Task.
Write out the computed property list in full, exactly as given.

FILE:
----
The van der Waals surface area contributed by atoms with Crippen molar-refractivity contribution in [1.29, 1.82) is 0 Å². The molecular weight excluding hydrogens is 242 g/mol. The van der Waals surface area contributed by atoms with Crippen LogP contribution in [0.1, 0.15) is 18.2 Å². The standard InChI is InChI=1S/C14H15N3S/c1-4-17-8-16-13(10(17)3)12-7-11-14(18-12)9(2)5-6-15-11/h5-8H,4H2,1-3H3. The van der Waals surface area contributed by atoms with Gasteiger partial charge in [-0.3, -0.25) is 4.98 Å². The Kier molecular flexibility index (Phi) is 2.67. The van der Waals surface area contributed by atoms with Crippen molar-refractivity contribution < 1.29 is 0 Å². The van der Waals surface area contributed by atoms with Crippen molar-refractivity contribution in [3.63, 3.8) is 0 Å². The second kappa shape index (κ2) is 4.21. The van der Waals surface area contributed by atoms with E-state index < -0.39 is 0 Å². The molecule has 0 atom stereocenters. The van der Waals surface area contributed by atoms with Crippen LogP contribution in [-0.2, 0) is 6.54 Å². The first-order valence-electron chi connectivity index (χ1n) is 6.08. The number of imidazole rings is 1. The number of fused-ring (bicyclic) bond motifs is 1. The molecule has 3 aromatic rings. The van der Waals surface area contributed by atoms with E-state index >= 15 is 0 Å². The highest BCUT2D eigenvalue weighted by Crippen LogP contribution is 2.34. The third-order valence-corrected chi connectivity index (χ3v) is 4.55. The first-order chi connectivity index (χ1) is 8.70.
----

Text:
The van der Waals surface area contributed by atoms with Crippen molar-refractivity contribution in [1.29, 1.82) is 0 Å². The molecular weight excluding hydrogens is 242 g/mol. The van der Waals surface area contributed by atoms with Crippen LogP contribution in [0.1, 0.15) is 18.2 Å². The standard InChI is InChI=1S/C14H15N3S/c1-4-17-8-16-13(10(17)3)12-7-11-14(18-12)9(2)5-6-15-11/h5-8H,4H2,1-3H3. The van der Waals surface area contributed by atoms with Gasteiger partial charge in [-0.3, -0.25) is 4.98 Å². The Kier molecular flexibility index (Phi) is 2.67. The van der Waals surface area contributed by atoms with Crippen molar-refractivity contribution < 1.29 is 0 Å². The van der Waals surface area contributed by atoms with Crippen molar-refractivity contribution in [3.63, 3.8) is 0 Å². The second kappa shape index (κ2) is 4.21. The van der Waals surface area contributed by atoms with E-state index < -0.39 is 0 Å². The molecule has 0 atom stereocenters. The van der Waals surface area contributed by atoms with Crippen LogP contribution in [-0.2, 0) is 6.54 Å². The first-order valence-electron chi connectivity index (χ1n) is 6.08. The number of imidazole rings is 1. The number of fused-ring (bicyclic) bond motifs is 1. The molecule has 3 aromatic rings. The van der Waals surface area contributed by atoms with E-state index >= 15 is 0 Å². The highest BCUT2D eigenvalue weighted by Crippen LogP contribution is 2.34. The third-order valence-corrected chi connectivity index (χ3v) is 4.55. The first-order chi connectivity index (χ1) is 8.70.